There is a saying in woodworking that applies to gear as well--buy your last tool first.  Here is the typical knife upgrade treadmill.  You decide you want to carry a pocket knife so you do some research, you find the Spyderco Tenacious and buy it.  Then a little while later your tired of resharpening the 8Cr13MOV steel and you decide to upgrade to a Delica


Then after a little more research you realize that you probably should have gotten the exceptionally good buy that the Caly3 CF represents.  A few years later you realize that you just want to end the upgrade treadmill and you drop $350 on a Small Sebenza.  If you would have taken the woodworking maxim to heart you would have bought the Tenacious as an entry into the pocket knife market and saved until you could afford the Sebenza.  The resulting savings is approximately $150--the price of the Delica and the Caly3 CF.

I have found that the longer I do this the more I tell people that email me for EDC suggestions to save up until they can buy exactly what they want.  There is a huge premium in getting not just something good but EXACTLY what you want.  Folks like us do lots of research.  It is part of the fun.  We know that the Sebenza is a great knife and the Delica is a good one.  But the price difference seems huge, especially in the beginning so you do this rationalization calculation and you convince yourself that the difference between the Tenacious and the Delica is worth the money, but the increase from the Tenacious to the Sebenza is not.  But the difference is not that big, if you save.  The difference between the Delica and the Sebenza is saving $25 a month for a year.  That's right.  If you skip a soda a day or eating out once a week and put that money towards a Sebenza, you will be there in a year.  A year is a long time, but it is not that long.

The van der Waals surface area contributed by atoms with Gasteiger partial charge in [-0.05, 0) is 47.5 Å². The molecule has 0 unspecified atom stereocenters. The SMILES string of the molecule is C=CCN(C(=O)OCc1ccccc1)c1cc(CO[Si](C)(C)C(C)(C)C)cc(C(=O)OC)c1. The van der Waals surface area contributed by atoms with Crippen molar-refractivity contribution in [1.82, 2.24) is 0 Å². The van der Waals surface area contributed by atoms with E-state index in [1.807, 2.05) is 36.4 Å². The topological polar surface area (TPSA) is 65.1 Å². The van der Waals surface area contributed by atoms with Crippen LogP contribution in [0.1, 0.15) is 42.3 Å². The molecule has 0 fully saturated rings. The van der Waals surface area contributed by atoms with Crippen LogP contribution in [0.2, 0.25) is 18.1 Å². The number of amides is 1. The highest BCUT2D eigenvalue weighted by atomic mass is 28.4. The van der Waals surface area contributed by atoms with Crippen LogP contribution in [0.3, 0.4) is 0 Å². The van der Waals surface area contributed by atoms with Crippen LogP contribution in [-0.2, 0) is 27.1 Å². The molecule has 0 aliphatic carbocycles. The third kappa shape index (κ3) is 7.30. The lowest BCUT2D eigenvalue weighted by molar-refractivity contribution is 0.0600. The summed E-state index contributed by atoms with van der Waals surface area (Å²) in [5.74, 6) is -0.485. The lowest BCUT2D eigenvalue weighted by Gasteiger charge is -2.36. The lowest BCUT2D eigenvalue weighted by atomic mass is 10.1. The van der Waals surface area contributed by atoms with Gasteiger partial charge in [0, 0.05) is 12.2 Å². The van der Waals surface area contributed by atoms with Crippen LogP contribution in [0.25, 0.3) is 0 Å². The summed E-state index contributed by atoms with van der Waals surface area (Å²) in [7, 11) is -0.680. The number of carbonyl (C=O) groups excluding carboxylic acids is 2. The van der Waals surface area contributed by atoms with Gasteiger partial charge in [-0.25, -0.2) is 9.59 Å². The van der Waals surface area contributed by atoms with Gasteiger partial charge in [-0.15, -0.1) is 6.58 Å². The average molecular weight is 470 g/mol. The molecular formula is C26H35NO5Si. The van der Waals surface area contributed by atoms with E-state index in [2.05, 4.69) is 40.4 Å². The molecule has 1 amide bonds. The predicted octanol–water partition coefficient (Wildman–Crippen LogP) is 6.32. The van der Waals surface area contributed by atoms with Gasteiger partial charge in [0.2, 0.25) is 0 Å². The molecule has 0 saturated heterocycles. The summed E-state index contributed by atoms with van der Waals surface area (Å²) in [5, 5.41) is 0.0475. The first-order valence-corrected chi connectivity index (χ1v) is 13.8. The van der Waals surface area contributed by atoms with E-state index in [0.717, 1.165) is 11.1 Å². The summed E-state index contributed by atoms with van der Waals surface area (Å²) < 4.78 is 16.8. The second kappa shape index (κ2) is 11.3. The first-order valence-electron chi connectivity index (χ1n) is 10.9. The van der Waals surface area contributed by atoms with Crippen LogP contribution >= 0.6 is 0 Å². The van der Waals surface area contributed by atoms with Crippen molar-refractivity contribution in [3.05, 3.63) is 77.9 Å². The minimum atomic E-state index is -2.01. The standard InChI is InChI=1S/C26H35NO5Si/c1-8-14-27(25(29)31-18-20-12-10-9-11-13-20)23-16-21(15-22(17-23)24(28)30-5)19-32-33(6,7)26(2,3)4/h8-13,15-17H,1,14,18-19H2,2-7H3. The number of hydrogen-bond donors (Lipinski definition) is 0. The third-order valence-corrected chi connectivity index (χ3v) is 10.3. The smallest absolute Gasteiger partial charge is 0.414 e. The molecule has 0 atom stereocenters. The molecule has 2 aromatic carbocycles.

Save and buy exactly what you want.  Buy your last tool first and avoid the costly and ultimately unsatisfying upgrade treadmill.


Being a Gear Geek is expensive, but if you do it right it is actually quite economical.  You will end up with better stuff that lasts longer and does more, both overall and on a per dollar basis.  Eventually you get to the point where you can pass up the latest and the greatest.  You can wait.  You can save.  And when you do spend the cash, you will have that satisfied feeling of getting that thing you want, the thing you really, really want.   You will ultimately realize that it is not so much about the gear or having lots of it, but about having good stuff.  I'd rather have two nice things ten crappy ones. 


  1. Tony, this article hits the nail on the head, and your blog has been a major factor in my NOT buying crappy gear. The only problem is that gear sites make me want to buy more, but I have to check myself and take a step back once in a while and realize that what I've got in my pockets IS what I wanted after lots of research and that I don't need to be on that treadmill. Yes, there will be upgrades in the future, but not for a good long while. And when I do upgrade, it will be to more top shelf stuff.

  2. Tony,